The U.S. Fire Administration receives reports of approximately 900 portable heater fires per year, which cause an estimate of 70 deaths, 150 injuries and $53 million in property loss.
“We cannot stress enough the importance of following safety precautions when using portable heating devices in your home,” State Fire Marshal Julie Mix McPeak said in a prepared statement. “Keeping fire safety in mind can help save lives and property.”
Although portable heaters are only involved in about 2 percent of heating fires in homes, they are responsible for about 45 percent of the fatal heating fires in homes.
Tennessee is not immune to such accidents, as a man in Colliersville died just last week when the space heater he was using came into contact with a flammable object while he slept.
Portable heaters accounted for 70 percent of all heating fire deaths in 2011 in Tennessee, as well as cause $2.5 million in property damage. The leading factors causing ignition in those fires were abandoned or discarded materials too close to the heat source.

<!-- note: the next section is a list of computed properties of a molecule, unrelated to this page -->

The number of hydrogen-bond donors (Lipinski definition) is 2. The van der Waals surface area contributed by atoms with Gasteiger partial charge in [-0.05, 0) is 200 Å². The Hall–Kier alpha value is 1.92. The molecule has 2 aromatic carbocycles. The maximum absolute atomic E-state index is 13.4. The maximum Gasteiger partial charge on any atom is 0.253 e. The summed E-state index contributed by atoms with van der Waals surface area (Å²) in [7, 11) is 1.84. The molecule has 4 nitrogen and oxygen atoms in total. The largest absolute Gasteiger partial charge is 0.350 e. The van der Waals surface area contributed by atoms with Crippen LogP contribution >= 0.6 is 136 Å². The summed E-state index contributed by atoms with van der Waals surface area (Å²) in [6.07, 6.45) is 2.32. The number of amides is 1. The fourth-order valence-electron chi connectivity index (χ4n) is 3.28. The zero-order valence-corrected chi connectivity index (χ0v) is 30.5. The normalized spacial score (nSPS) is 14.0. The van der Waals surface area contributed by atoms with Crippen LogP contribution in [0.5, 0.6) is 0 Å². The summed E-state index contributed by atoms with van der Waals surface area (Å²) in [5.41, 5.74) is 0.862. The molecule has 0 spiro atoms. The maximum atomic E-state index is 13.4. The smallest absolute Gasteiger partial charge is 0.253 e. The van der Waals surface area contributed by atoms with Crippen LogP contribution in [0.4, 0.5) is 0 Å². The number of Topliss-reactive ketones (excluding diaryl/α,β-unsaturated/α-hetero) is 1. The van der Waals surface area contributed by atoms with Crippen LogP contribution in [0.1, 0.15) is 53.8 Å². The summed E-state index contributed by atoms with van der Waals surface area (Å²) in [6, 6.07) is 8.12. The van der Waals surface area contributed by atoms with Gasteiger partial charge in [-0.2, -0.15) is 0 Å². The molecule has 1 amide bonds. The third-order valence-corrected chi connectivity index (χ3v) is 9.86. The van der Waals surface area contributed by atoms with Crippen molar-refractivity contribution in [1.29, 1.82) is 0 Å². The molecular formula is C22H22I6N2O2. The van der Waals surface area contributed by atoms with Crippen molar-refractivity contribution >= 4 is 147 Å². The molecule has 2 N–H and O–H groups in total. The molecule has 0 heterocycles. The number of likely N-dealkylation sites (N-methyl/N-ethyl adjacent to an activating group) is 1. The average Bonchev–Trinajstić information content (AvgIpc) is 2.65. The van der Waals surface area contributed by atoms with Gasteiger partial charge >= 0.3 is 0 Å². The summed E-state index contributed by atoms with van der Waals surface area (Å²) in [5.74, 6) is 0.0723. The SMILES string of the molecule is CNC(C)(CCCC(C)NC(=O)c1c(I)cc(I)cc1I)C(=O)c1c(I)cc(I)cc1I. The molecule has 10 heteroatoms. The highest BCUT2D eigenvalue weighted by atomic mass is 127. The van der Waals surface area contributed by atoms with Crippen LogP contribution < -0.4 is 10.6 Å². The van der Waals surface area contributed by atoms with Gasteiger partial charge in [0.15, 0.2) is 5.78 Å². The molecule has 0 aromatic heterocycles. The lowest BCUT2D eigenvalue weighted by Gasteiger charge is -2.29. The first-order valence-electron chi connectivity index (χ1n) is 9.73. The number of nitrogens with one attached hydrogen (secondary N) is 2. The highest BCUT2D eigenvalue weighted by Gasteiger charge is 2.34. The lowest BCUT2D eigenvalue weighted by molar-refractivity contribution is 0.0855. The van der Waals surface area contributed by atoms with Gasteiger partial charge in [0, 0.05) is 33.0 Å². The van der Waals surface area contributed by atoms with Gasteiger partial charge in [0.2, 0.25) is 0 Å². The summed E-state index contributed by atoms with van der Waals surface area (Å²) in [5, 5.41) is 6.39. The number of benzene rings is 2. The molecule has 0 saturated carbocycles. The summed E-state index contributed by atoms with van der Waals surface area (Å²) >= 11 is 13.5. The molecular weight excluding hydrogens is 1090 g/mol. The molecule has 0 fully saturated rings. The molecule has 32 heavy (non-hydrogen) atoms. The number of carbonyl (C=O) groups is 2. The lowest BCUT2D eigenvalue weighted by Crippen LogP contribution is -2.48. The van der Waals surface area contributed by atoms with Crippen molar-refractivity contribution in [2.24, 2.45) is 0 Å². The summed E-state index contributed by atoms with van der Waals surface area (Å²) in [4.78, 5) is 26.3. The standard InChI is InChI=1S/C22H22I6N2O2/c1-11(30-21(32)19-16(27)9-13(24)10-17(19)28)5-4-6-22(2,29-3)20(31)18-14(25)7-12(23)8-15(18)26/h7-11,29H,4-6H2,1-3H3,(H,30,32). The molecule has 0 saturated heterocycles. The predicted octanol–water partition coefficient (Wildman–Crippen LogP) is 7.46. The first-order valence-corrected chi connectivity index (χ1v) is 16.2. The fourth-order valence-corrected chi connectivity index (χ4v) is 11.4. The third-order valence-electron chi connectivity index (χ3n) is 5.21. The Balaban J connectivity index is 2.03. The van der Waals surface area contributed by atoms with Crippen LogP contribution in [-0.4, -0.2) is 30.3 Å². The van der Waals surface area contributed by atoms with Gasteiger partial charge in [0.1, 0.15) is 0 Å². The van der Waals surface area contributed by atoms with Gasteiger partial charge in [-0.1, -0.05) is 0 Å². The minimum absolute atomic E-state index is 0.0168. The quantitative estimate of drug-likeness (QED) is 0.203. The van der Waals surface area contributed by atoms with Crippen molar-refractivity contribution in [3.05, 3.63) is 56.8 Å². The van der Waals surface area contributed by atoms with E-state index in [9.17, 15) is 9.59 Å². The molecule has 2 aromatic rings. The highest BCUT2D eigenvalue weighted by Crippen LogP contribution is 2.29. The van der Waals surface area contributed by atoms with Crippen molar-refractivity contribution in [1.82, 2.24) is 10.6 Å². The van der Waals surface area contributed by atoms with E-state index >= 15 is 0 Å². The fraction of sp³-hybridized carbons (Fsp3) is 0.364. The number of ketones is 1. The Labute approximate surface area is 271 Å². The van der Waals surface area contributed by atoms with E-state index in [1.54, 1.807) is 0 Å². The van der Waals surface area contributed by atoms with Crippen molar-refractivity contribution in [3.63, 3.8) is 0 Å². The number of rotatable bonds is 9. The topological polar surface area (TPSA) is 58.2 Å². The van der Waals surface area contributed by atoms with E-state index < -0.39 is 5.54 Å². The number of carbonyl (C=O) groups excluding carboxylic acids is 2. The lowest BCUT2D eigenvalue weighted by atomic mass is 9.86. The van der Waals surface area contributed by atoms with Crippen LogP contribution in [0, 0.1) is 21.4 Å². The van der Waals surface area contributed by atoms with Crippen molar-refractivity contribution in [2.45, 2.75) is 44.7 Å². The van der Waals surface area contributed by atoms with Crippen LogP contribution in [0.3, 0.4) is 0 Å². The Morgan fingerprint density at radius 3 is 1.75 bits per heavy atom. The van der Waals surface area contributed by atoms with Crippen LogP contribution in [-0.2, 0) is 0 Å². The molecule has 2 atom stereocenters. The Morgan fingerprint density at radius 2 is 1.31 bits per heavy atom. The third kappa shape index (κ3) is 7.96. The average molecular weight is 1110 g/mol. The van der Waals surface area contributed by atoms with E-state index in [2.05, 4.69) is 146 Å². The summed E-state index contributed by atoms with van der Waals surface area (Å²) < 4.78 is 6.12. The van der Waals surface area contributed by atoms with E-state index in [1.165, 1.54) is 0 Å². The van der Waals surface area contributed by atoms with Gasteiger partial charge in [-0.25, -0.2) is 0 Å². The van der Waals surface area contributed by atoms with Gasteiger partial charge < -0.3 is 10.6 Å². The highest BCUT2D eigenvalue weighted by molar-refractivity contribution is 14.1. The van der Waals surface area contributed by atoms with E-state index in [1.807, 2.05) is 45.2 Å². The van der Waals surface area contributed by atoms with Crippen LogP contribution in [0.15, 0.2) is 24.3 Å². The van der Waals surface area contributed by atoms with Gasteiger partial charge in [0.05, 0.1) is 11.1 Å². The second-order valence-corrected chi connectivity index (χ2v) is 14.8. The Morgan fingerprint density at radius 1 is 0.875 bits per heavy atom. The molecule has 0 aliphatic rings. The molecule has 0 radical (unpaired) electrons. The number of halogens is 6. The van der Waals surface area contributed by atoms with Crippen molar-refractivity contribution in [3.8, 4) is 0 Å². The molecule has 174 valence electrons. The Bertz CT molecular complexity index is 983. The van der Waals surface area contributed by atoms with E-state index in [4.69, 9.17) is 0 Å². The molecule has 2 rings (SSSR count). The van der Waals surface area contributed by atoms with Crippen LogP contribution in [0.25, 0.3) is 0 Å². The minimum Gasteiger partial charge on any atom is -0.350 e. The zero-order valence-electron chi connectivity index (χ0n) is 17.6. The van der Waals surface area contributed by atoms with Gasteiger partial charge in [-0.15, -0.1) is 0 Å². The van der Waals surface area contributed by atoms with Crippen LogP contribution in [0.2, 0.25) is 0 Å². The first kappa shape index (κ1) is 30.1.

Officials say the following tips can help prevent portable heater fires:
—Turn heaters off when going to bed or leaving a room.
—Keep anything that can burn, like clothing, curtains and pets, at least three feet from portable heaters.
—Only use portable heaters from a recognized testing laboratory that have automatic shut-offs (so that if they tip over, they automatically cut off).
—Plug them into outlets directly, not extensions cords or power strips.
—Check the cord for fraying or cracking, and look for broken wires or other danger signs.
—Never run the cord under carpeting or rugs.
The National Fire Prevention Association reports that a working smoke alarm reduces a person's chance of dying in a fire by half. Smoke alarms should be installed on every level of your home, outside every sleeping area and in every bedroom; and they should be interconnected, if possible. They should be tested monthly and replaced entirely when 10 years old.